When thinking of the greatest wines I have ever tasted, my thoughts go to first to France, but my first great wine tasting experiences were with California wines.  My two favorites are the 1968 Heitz Martha’s Vineyard and the 1970 Beaulieu Vineyards Private Reserve Cabernet.  The former was the most perfectly balanced, greatly concentrated, mouth filling, and yet, delicious bottle of wine that Joe Heitz ever made.  His ’69, ’70 and ’74 were also great, but for my taste the ’68 was perfection.

I never tasted the Inglenooks of the ‘30s and ’40s or the BVs of  ’51 and ’58, but like the Jayer Burgundies, the ’70 BV Private Reserve was rich, concentrated and fruity with excellent balance from the first day it was released and remained that way for close to three decades. It always was a knock-out every time I tasted it. The ’68 was also terrific, but a bit more restrained in character. There was something very special about the 1970 vintage in California. While ’68 had also been a great year, many of the wineries that made monumental wines in ’70 were still in their organizational stage in ’68.  When the great harvest of 1970 hit, many great wineries took advantage of the fruit and made great wines that were seldom equaled.   BV, Mondavi, Freemark Abbey Bosché,  Mayacamas and Ridge Monte Bello all made tremendous 1970s and when tasted almost 25 years later in 1996, they were still outstanding.

The 1959 First Growth wines are all great. The ones I have enjoyed the most are the Lafite, Mouton and Latour.  A couple of times during the 1990s I was able to attend tastings of the 1959 Lafite Rothschild in every bottle format, from fifth to imperial in an exercise to see what effect different sized bottles have on the aging of one of the greatest wines ever made.  While all the attendees dreamed of having a few imperials in their collections, it was generally conceded that the magnum was most reliable and consistently excellent.

All great wines from the ‘59 vintage share a great richness and concentration with quite ripe fruit, deep colors in the glass and an amazing sensual complexity in the mouth with a very long finish.  In the case of the Lafite, flavors of purple and black stone fruits emerge, mix with spice from the terroir and end with a staggeringly long finish.  The wine is so beguiling and complex that at one dinner I poured a magnum into two different 750 ml sized decanters and served a table of ten, very knowledgeable tasters two separate glasses.  No one at the table guessed that the glasses came from the same magnum!

There is a very special pleasure associated with being poured a great bottle of Bordeaux in the living room of the chateau owner, for you know that the bottle has never moved from its cellar site since the first day that it was put into bottle.  Corrine Mentzelopoulis served at a party I attended the 1953 Margaux from magnum and it was sensational.  Deep and rich with a marvelous robe, still very youthful and complex with the softness of Margaux pedigree, but the length associated with a well stored bottle from an outstanding vintage.   It was extraordinary.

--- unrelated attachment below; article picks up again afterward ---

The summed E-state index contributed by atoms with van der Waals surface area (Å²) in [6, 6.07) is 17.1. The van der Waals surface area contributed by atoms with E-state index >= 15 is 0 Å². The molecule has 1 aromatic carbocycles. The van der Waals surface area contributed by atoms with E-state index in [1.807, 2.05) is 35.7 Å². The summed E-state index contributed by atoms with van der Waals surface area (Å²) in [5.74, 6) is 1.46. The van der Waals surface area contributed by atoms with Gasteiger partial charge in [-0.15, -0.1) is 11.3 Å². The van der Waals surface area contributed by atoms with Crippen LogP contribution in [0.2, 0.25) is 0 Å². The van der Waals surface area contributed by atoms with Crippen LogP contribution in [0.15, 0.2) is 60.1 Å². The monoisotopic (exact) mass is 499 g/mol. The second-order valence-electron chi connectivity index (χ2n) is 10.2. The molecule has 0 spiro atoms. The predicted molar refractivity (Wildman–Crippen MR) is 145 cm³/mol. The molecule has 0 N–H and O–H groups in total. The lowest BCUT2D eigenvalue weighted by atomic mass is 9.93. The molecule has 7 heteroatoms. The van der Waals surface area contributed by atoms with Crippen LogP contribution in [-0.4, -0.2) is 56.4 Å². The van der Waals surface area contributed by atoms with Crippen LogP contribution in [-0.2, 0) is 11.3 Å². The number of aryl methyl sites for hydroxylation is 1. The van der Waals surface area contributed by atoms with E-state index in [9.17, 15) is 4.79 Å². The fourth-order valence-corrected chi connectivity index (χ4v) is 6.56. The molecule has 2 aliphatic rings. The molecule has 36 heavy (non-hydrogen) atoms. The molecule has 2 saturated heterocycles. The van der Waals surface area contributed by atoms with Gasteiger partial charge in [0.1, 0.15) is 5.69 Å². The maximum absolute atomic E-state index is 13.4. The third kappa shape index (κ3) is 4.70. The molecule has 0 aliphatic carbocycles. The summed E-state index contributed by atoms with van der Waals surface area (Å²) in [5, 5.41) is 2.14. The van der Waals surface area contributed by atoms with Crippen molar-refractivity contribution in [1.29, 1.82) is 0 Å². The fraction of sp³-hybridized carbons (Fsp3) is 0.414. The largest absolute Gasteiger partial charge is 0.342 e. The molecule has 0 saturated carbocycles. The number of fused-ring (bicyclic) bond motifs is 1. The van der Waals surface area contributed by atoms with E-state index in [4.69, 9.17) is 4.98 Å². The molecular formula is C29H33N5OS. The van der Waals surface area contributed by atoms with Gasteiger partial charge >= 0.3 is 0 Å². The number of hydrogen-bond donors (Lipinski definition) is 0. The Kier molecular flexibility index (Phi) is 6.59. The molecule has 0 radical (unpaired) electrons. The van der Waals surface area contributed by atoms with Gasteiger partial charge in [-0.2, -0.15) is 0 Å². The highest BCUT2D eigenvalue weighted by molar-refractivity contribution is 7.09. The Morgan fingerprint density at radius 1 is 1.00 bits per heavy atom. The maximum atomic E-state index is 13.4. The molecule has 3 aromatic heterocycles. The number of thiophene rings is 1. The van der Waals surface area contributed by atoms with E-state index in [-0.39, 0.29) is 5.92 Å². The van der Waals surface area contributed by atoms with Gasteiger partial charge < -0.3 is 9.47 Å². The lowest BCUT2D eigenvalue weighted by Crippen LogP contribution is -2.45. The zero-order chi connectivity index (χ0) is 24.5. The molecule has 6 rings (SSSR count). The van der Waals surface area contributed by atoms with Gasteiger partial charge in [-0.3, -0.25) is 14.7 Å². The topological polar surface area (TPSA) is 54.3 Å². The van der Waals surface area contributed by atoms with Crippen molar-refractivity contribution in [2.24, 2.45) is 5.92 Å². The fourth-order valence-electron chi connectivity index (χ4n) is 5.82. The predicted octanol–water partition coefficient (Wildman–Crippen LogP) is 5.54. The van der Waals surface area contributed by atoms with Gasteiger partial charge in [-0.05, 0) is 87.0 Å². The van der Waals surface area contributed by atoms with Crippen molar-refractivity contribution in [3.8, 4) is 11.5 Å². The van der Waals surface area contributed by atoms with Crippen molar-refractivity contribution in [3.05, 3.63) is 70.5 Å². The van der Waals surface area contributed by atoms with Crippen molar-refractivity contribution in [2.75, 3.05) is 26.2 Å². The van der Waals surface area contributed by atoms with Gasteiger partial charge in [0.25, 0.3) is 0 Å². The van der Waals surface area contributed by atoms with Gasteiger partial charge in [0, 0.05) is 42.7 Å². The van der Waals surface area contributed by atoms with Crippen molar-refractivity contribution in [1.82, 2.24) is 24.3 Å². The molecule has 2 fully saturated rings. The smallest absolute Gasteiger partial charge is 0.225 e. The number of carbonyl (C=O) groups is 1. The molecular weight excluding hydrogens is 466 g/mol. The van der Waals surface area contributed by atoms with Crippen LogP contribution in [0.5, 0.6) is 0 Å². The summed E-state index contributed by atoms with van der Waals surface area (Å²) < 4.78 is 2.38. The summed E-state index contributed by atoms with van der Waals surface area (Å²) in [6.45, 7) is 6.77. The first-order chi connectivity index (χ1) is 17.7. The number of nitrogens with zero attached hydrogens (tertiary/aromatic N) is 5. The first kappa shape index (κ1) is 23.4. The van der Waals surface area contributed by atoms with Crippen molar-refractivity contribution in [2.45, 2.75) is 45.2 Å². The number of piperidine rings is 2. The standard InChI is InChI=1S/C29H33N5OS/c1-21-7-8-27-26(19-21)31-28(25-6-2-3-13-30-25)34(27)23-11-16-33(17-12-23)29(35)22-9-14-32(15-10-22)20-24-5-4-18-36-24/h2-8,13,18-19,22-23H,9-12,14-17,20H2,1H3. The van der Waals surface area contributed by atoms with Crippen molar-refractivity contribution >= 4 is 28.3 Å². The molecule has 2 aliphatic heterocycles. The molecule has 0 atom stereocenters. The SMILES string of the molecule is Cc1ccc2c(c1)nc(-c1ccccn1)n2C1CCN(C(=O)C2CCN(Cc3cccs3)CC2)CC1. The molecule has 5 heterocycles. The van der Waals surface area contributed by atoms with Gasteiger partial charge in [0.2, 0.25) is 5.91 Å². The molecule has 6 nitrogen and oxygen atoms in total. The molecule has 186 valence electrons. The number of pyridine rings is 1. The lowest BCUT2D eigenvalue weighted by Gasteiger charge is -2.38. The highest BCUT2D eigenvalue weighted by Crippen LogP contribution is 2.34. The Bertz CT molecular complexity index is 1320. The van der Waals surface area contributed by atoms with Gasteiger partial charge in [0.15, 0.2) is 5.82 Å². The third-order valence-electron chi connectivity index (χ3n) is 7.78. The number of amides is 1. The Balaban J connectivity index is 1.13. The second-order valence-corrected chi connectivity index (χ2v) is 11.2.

The 1945 Mouton Rothschild is one of the greatest and most identifiable wines of the 20th century.  Like the ’59, it is a huge wine with incredible concentration and complexity, but it also has a very noticeable minty quality.  The Petrus and Latour, of the same vintage, are also incredible wines. However, at a vertical tasting of Petrus, I favored the 1947 over the 1945. At over 50 years of bottle age, it all comes down to bottles. That night the “younger” wine was just a little bit better with more complex flavors and better balance.

The 1978 and 1985 vintages in Burgundy have given me sensational tasting experiences, from “humble” wines like the 1978 Ramonet Chassagne Montrachet Les Ruchottes, to regal Montrachet of Romanée Conti.  Well made whites and reds from that vintage were and, when well stored, remain great wines to this day with truly astounding balance that allows the rich fruit to remain in harmony with the wine’s acidity.  The 1978 DRC Montrachet is as good a chardonnay based wine as I have ever drunk with great concentration and a finish that goes on and on for several minutes.  I have never tasted the 1968, 1971 or 1973, other fabled vintages, but in a tasting comparing each vintage of DRC and Ramonet Montrachet from 1978 to the early 1990s, the ’78 DRC jockeyed back and forth with the Ramonet ’78 and ’79 for being the most classically structured.